The full collection is round abouts several THOUSAND pages. And I will claim to have yet to finish both volumes, but I can say this.

I have, according to my kindle (because I have this in hard copy and eBook so I can ALWAYS have it with me) finished 30% of the collection. This is less than half I realize, but I can tell you from the multitude of the stories I’ve read I am just simply amazed.

No case is the same.

I can NEVER guess the ending.

The technical aspect of this writing is phenomenal.

I struggled through the language used. I fumbled over the sentences. But I have noticed the improvements of my understanding. I enjoy being challenged by this book. It takes me twice as long to read it as my normal material, but it’s worth it. My understanding and problem solving has improved and I love to see the new things coming to light. I enjoy the mystery. I thrill over the might of Sherlock’s deductive skills, and wish and wish for his corporeal existence. What a man! What a character!

I would say there is really no age group inappropriate for these. It does take skill to read, but it is worth the hard-fought reading, the wait in mystery, and the overall charm, wit, and prowess of Sherlock and Dr. Watson.

A must read, indeed!

-Kelly

I DID IT! I promise I won’t do it again!

So, recently I was checking back over my reviews, and I realized something–a delayed sort of light bulb moment–I have not been properly citing the book titles!

EGAD! I honestly can’t believe it. Afterwards my English-o-mometer was going all crazy.

I have been doing these titles and authors a disservice. My most honest apologies. From here and forward I will try my best to remember my hard-fought English grammar. I will admit I’ve been out of the traditional paper-writing circle for a little while. My last years of college were spent toiling over how to cite particular works of art, (and books are works of art, but Art History focuses more on sculpted, painted, mix-media, well, let’s not open up those worms). They vary, just slightly, although really it isn’t a good excuse, you cite them much the same. I think it was mainly my freedom I now possess, seeing as I’m not turning these in for a grade anymore. School has molded me into expecting grades for everything.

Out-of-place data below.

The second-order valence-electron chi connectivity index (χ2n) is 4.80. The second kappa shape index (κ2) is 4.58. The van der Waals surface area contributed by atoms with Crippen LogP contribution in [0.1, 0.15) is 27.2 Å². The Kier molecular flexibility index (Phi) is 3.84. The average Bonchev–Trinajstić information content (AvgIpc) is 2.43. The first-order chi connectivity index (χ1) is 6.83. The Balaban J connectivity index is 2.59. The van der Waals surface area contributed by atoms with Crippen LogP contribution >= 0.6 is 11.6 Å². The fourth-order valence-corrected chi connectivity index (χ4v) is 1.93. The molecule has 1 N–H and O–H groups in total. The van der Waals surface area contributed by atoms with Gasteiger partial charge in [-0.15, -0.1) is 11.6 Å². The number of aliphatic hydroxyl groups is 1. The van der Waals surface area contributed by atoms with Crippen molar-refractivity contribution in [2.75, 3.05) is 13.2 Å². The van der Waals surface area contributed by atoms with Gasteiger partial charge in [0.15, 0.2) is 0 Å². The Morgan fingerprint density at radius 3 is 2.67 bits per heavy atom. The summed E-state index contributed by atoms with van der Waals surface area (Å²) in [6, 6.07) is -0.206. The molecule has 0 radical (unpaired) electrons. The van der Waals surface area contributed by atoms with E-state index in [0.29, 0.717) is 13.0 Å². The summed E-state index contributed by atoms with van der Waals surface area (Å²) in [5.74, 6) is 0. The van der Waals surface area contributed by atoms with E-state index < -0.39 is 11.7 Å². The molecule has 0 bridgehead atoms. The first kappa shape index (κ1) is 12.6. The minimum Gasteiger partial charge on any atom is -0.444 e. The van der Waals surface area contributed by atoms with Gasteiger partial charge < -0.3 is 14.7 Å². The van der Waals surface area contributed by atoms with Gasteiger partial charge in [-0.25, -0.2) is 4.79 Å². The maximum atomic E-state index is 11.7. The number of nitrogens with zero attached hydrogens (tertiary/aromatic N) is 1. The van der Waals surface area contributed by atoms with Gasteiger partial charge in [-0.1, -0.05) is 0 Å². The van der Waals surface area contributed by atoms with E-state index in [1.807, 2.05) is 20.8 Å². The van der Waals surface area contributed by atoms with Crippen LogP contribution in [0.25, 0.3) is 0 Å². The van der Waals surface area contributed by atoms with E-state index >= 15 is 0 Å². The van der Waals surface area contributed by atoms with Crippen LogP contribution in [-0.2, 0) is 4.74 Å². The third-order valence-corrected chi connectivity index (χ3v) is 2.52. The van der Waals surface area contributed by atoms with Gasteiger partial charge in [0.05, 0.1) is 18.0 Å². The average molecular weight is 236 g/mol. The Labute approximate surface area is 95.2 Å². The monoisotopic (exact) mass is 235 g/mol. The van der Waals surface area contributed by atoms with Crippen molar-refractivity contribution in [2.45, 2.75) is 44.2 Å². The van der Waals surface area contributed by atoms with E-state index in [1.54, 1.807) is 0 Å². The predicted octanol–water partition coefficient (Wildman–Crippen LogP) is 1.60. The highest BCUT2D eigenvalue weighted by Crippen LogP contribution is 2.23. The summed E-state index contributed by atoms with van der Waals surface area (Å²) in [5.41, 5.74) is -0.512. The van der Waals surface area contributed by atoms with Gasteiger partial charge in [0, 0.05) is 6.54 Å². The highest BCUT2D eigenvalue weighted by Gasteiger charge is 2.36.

Well, now that it has my attention. I promise I will try and right my wrongs.

That is all.

Have a lovely day!

-Kelly

Divergent Trilogy by Veronica Roth

With March now in the current, and the Divergent Movie just on the horizon, I can now fully review this series.

I have spent a great deal of time thinking of how best to approach this review.

I started reading these books after I was plagued by Book Hangover from The Mortal Instruments. I was struggling to find something to capture my attention, and I wanted desperately to lose myself inside another world.

I LOVED the first book! I instantly adored Tris. She’s a fighter, strong-willed and stubborn, but intelligent. Four was mysterious, rough, and surprising! The factions and the ideas evoked in me the constant nagging dislike for how the world “must be divided” that human nature leans and stays within the confines of these factions. I kept finding myself wanting to verbally shout, “NO ONE IS ONLY ONE THING!” And I think that is just how she wanted it.

The second book, Insurgent, was, I thought, equally good. The characters become bolder, more brazen, and begin finding themselves. They question the system, push the limits, and survive. you begin to see the range of deceit that cloaks the city, and you rally behind the characters search for truth.

Allegiant. I’m not entirely sure what happened. The whole time I read this book I kept thinking that I was reading some elaborate, long, fanfiction, and that the book was still yet to come out. I kept waiting for Roth to be like, “Just kidding, guys! Here’s the real conclusion!”

If anything, it was disappointing. The build of the action to the climax left much to be desired. I trudged through this book. I made myself sit and read it, the entire time wanting to claw out my eyes.

I won’t spoil it for you, but Roth broke a cardinal rule of novel-writing. I’m a firm believer in learning rules to break them, but you’re playing with fire. Chances of success are slim, less than 50% slim. If you pull it off, it can be amazing, incredible, and awe-inspiring. But, it can also blow up in your face.

Catastrophic novel- explosion.

As a reader, I am damaged from this book. And no, not it a horrific way,  and I’m NOT hating on Roth. I am not advocating for her demise, arrest, or anything like that. She is a fantastic writer. And she’s brave. She took a chance, and unfortunately it didn’t play out right. I do feel like the quality of the work suffered. I don’t know why or how, but writing a book isn’t exactly easy. Trust me. I’ve been trying.

With all that said. I did not like this book. If you want to read them, I suggest you stop at number 2 and use your imagination for the ending.

I now have trust issues with books. You know those cookies, that look like chocolate chip cookies, and then you bite down and expect pure perfection in your mouth but instead you get RAISINS!!

= Trust issues.

Thankfully after I finished this series I had the Shatter Me series to help with the rehab.

I can thankfully say I am doing very well. I even started a new book.

So, READERS, BEWARE! This book has tragedy for an ending, and not the good kind (like Romeo and Juliet, and if you think I’m crazy for that, it’s okay. I just enjoy a proper ending, one that feels right, and has a sense of conclusion. You’ll know it when you feel it.)

-Kelly